A restless volcano near Alaska's most populated region is being watched by scientists and officials, who warned Thursday of the risk of clouds of ash and a tsunami from a possible eruption.
ANCHORAGE, Alaska A restless volcano near Alaska's most populated region is being watched by scientists and officials, who warned Thursday of the risk of clouds of ash and a tsunami from a possible eruption.
The intensifying rumblings in the past few weeks at Augustine Volcano, an island peak 175 miles southwest of Anchorage in Cook Inlet, have produced a series of steam explosions, releases of sulfur gas and signs that there may be an eruption similar to events in 1986 and 1976 which sent ash clouds as high as 40,000 feet, scientists said.
There has even been an increase of 1 inch at the top of the 4,134-foot volcano, a sign that seismic activity is causing the summit to bulge slightly, said John Power, a seismologist with the Alaska Volcano Observatory, a joint office run by the U.S. Geological Survey and state agencies.
"All of these things are very typical of what you would expect to see in a volcano that is reawakening," Power said.
Although there are no specific signs that an eruption is imminent, flight restrictions are already in place and there are plans to expand those if activity increases at the volcano.
If Augustine does erupt, that could result in grounded flights, school closures and even evacuations, officials said. It is also possible that there will be a landslide from the volcano into the waters of Cook Inlet, causing a tsunami, they said.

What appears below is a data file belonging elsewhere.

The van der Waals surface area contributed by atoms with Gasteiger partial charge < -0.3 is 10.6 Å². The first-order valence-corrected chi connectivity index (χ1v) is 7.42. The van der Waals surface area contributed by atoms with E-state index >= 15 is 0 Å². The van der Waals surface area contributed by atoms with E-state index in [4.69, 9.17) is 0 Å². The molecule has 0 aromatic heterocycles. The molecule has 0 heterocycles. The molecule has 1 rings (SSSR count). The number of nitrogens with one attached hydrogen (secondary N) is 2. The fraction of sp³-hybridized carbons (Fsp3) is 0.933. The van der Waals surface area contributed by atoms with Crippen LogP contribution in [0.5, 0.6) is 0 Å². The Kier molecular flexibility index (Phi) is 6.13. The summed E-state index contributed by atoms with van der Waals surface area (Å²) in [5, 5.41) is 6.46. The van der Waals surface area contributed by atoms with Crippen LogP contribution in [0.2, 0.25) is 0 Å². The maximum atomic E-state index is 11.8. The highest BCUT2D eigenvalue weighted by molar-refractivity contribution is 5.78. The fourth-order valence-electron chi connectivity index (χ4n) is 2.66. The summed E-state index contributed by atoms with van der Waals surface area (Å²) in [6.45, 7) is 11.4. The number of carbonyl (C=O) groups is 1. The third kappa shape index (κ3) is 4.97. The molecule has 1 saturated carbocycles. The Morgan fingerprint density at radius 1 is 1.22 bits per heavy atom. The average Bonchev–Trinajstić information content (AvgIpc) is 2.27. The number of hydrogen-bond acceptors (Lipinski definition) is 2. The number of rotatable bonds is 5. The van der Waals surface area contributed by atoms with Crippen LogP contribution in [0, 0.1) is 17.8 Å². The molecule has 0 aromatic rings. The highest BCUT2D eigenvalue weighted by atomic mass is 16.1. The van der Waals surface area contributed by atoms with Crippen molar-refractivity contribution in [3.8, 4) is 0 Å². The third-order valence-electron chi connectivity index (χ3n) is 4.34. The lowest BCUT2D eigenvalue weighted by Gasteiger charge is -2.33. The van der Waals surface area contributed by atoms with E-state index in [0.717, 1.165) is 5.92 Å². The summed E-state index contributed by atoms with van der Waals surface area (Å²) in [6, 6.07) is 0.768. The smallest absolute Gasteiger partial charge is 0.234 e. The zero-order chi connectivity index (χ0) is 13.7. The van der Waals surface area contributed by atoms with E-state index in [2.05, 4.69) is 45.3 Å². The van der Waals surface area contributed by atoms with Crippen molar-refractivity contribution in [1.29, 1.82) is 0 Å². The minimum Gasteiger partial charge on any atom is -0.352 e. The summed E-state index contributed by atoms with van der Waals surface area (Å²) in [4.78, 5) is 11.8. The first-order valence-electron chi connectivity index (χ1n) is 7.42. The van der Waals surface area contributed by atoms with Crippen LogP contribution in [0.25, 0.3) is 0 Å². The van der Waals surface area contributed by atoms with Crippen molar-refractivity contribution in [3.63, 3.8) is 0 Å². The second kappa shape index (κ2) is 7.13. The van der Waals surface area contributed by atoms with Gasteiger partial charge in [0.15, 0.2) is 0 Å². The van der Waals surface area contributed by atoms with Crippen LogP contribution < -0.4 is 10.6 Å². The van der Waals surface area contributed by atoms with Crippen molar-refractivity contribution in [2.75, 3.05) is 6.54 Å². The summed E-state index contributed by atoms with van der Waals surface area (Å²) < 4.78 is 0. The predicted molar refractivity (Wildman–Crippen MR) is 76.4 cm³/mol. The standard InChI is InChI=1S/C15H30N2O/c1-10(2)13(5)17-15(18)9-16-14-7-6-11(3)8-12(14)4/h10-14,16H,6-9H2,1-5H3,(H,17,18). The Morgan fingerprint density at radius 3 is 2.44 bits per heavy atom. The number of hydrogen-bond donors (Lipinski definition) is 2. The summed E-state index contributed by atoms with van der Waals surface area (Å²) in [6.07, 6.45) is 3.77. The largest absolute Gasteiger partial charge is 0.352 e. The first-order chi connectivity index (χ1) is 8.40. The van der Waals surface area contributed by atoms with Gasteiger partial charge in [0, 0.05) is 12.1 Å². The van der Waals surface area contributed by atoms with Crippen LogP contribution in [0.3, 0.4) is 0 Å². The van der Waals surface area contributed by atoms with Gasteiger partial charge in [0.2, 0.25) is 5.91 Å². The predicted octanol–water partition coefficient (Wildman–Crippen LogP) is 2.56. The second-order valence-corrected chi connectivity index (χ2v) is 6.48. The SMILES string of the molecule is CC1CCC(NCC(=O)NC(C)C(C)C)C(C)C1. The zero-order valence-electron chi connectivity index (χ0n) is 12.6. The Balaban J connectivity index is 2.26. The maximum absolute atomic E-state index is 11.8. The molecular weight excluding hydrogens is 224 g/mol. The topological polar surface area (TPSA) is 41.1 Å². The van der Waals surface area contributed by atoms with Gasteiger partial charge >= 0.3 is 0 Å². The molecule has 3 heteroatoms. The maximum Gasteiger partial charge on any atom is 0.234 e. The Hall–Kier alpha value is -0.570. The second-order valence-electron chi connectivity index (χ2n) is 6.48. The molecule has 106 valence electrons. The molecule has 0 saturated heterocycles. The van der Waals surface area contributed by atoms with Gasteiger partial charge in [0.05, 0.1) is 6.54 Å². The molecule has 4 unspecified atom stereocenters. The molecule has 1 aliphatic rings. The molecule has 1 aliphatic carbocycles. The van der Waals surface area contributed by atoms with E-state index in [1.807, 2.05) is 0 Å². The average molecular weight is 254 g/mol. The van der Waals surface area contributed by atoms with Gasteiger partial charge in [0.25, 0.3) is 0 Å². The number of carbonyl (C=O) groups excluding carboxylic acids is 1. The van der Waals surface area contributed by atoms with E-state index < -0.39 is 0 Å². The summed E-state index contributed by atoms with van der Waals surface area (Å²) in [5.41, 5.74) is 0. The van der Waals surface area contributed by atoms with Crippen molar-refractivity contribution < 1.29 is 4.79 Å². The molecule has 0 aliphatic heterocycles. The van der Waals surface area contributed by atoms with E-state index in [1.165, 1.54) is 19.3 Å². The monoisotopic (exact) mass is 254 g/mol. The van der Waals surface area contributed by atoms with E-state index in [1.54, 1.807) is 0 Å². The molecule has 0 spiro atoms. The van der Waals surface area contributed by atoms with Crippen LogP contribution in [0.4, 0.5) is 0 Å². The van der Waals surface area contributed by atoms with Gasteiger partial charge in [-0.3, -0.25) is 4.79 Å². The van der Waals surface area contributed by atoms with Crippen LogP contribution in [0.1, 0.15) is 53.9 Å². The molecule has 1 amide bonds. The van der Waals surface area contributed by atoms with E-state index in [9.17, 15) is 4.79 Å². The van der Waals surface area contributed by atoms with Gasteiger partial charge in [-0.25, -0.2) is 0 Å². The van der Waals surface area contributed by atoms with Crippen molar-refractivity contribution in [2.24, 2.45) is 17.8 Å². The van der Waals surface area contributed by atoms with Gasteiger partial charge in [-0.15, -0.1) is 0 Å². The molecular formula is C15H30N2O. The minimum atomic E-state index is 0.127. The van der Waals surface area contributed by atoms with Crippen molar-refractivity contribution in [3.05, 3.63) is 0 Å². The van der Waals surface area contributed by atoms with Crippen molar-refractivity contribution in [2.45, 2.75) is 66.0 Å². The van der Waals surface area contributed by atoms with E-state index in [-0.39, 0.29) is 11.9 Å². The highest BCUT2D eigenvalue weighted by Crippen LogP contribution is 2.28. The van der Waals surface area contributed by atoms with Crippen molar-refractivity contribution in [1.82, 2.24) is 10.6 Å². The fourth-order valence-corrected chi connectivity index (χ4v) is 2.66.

Such an event occurred in 1883, when a wave believed to be 20 feet high hit the Native Alutiiq village of Nanwalek, 50 miles east of Augustine.
"Any time you have a volcano on the water that's erupting, common sense says you could have a flank collapse and a wave," said Paul Whitmore, director of the West Coast/Alaska Tsunami Warning Center.
Anchorage is too far away to be at risk from an Augustine-related tsunami, Whitmore added.
But preparations for the possibility are well under way in Nanwalek, said Sergie Active, rector of the local Russian Orthodox church in the village of 200 people.
"We would have to go to higher ground, basically. The first thing is to have things packed away, just in case," Active said in a telephone interview from the local tribal council office.
"We have asked all the households to have sleeping bags, clothes, food, first-aid kits -- all the things that would be needed."
Augustine is one of Alaska's most active volcanoes, with five eruptive periods since the late 1800s, scientists said. Those events have generally started with major ash explosions that last a few days, followed by months of less powerful eruptions that produce oozing lava at the summit, they said.